We have joined the, “I got sick abroad” club. In this travel video from 2 Backpackers, Jason and Aracely Castellani, we share Aracely’s story of getting sick in Rio Dulce, Guatemala. In travel video episode #7, we board a bus from Rio Dulce to Antigua, Guatemala, a major tourist town with better care options. We called our travel insurance provider and headed to the hospital. Enjoy the show!
Begins With a Fever
Aracely started feeling ill with a fever while we were visiting Rio Dulce, Guatemala. A fever is basically the start of any number of possible dreaded illnesses you can get in Central America. Is it Malaria or Dengue?
Rio Dulce is not the most developed city, so she tried to wait out her sickness, hoping it was a short-term bug. After 4 days of sweating and exhaustion, we decided to pack our backpacks and take an air-conditioned first class bus to Antigua, Guatemala. Antigua is the main stay for tourists traveling into Guatemala and we felt confident we would find a good place to have Aracely checked out. This was the first luxury bus we took while in Guatemala and at $8 USD each for a 6 hour bus ride, we actually considered it expensive!
After arriving at Base Camp Hostel, we contacted our travelers insurance provider, World Nomads, for recommendations on emergency hospitals. World Nomads put us on the phone with a nurse to first evaluate Aracely’s condition and then they suggested we go to Hospital Privado Hermano Pedro, a 24hr private hospital.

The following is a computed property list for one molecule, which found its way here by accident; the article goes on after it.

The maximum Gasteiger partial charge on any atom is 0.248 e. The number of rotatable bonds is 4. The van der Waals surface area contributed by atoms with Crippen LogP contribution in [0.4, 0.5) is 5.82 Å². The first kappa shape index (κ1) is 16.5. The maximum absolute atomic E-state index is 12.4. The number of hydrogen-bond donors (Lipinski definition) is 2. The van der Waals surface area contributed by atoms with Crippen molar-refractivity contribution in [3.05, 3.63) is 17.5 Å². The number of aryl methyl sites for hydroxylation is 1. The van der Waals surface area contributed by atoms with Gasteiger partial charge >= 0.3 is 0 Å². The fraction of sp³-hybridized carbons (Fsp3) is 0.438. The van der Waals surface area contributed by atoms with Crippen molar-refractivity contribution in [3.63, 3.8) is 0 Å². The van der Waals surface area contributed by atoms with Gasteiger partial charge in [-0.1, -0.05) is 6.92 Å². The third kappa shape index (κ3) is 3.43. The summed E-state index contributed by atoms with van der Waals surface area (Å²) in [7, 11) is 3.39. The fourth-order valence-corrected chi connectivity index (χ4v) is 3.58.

A Private Hospital
After wandering aimlessly in Antigua for 45 minutes we finally arrived at the clinic located near the Antigua bus terminal, towards the back of town. It was on the complete opposite side of town than where our hostel was.
They immediately took Aracely’s temperature and recognized she had a high fever. She was placed in a private room she was submitted to multiple blood tests. Aracely is not a fan of needles, so this was probably her worst moment. They recommended we stay overnight, monitoring the fever as they kept her hydrated and gave her large doses of antibiotics.
After 24 hours, her fever had declined and her white blood cell count was back to normal. Our care at Brother Pedro’s Private Hospital was top notch and the faculty was always very kind. We submitted our bill to World Nomads and sure enough, the reimbursement process was seamless.
Thank you World Nomads Travel Insurance and Brother Pedro’s Private Hospital (Hospital Privado Hermano Pedro) for taking care of Aracely.